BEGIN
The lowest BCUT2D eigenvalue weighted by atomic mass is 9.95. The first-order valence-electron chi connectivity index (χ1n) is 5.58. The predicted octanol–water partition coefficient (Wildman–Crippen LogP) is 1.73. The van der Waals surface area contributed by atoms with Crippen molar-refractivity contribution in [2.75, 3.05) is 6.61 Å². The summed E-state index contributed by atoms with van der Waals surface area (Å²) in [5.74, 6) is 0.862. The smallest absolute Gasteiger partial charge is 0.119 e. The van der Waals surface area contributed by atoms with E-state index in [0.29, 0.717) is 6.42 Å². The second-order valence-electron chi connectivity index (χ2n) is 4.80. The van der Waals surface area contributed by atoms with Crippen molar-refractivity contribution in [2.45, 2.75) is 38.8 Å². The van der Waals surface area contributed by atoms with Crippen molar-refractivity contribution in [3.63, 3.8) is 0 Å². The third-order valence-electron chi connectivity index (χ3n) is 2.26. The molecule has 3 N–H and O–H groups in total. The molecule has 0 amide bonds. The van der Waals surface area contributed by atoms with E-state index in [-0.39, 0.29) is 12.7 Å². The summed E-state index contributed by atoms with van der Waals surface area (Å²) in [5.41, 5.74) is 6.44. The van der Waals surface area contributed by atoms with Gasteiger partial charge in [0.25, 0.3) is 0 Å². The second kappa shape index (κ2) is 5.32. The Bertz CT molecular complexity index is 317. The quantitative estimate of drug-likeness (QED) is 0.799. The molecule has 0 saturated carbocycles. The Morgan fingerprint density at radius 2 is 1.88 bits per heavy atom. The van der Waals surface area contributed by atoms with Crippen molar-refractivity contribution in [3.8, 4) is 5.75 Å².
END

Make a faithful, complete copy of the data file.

The lowest BCUT2D eigenvalue weighted by atomic mass is 9.95. The first-order valence-electron chi connectivity index (χ1n) is 5.58. The predicted octanol–water partition coefficient (Wildman–Crippen LogP) is 1.73. The van der Waals surface area contributed by atoms with Crippen molar-refractivity contribution in [2.75, 3.05) is 6.61 Å². The summed E-state index contributed by atoms with van der Waals surface area (Å²) in [5.74, 6) is 0.862. The smallest absolute Gasteiger partial charge is 0.119 e. The van der Waals surface area contributed by atoms with E-state index in [0.29, 0.717) is 6.42 Å². The second-order valence-electron chi connectivity index (χ2n) is 4.80. The van der Waals surface area contributed by atoms with Crippen molar-refractivity contribution in [2.45, 2.75) is 38.8 Å². The van der Waals surface area contributed by atoms with Crippen molar-refractivity contribution in [3.63, 3.8) is 0 Å². The third-order valence-electron chi connectivity index (χ3n) is 2.26. The molecule has 3 N–H and O–H groups in total. The molecule has 0 amide bonds. The van der Waals surface area contributed by atoms with E-state index in [-0.39, 0.29) is 12.7 Å². The summed E-state index contributed by atoms with van der Waals surface area (Å²) in [5.41, 5.74) is 6.44. The van der Waals surface area contributed by atoms with Gasteiger partial charge in [0.25, 0.3) is 0 Å². The second kappa shape index (κ2) is 5.32. The Bertz CT molecular complexity index is 317. The quantitative estimate of drug-likeness (QED) is 0.799. The molecule has 0 saturated carbocycles. The Morgan fingerprint density at radius 2 is 1.88 bits per heavy atom. The van der Waals surface area contributed by atoms with Crippen molar-refractivity contribution in [3.8, 4) is 5.75 Å².